Not unlike that of many of his CFO peers, Derrek Gafford’s career path has been shaped in part by geography—specifically, by having its origins in a city that was at once home to a state college, the corporate headquarters of a marquee company, and a Big Four accounting office populated with new college grads.
In Gafford’s case, the city was Boise; the college, Boise State; the marquee company, grocery giant Albertsons; and the Big Four accounting house, Deloitte.
“I had worked my way through Boise State in an Albertsons grocery store, which actually paid for a lot of my education,” explains Gafford, who upon graduating with an accounting degree would end up nabbing a job with Deloitte’s Boise office.
“Originally, the only job that I had ever really wanted was to work in finance at Albertsons,” he continues, “and guess what company became the first account that Deloitte assigned me to?”
After about 2 years with Deloitte, Gafford joined Albertsons’ internal audit staff, from which he eventually advanced to oversee the company’s audit department while reporting directly to Albertsons’ CFO.
“As an internal auditor, I had traveled the country visiting stores and distribution centers, so I had gotten a feel for the various aspects of the business and how the company operated,” recalls Gafford.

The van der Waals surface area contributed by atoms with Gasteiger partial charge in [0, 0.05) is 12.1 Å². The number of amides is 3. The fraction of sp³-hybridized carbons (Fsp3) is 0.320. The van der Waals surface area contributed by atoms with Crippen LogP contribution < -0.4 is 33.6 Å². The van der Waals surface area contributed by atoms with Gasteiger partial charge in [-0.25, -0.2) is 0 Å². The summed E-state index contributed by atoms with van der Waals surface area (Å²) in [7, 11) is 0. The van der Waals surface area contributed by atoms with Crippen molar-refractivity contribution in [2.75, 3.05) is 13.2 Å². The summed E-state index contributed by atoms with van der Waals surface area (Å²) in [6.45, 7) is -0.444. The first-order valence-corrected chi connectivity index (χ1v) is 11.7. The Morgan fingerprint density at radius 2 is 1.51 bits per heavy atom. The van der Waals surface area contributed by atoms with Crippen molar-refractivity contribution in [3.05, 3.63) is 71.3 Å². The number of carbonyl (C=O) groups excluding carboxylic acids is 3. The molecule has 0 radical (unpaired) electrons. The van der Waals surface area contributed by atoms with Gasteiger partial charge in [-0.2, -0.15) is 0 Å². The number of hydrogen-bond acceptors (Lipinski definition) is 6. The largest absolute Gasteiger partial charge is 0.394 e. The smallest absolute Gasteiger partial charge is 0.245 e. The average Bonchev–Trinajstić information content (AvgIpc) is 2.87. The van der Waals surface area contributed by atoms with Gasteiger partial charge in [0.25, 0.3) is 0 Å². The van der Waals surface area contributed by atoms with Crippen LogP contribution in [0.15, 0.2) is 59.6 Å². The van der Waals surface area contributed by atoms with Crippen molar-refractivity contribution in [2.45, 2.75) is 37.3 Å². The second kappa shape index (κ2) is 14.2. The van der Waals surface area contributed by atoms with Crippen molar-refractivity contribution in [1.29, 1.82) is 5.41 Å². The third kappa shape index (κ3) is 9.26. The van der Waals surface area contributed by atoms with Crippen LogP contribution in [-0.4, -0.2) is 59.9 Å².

However, after 6 years with Albertsons, Gafford began to consider different finance leadership roles beyond Boise’s city limits.
“The way things were headed,” he remembers, “it seemed like I was going to be a lifelong leader of internal audit—which is not where I wanted to be. There was this small, privately held grocery company in Seattle that was looking for a CFO, and the CEO and I got along, so we packed up and headed north.” –Jack Sweeney
“The world of work continues to change, and we’re providing services to help our clients to navigate this world. ‘Just In Time’ inventory is really where the labor force is headed right now. In fact, just about everything has become part of the Just In Time world. Consequently, providing the ability to reposition a workforce and quickly scale it up or down is the central part of our value proposition.” –Derrek Gafford, CFO, TrueBlue
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CFOTL: Share with us a finance strategic moment that you have experienced?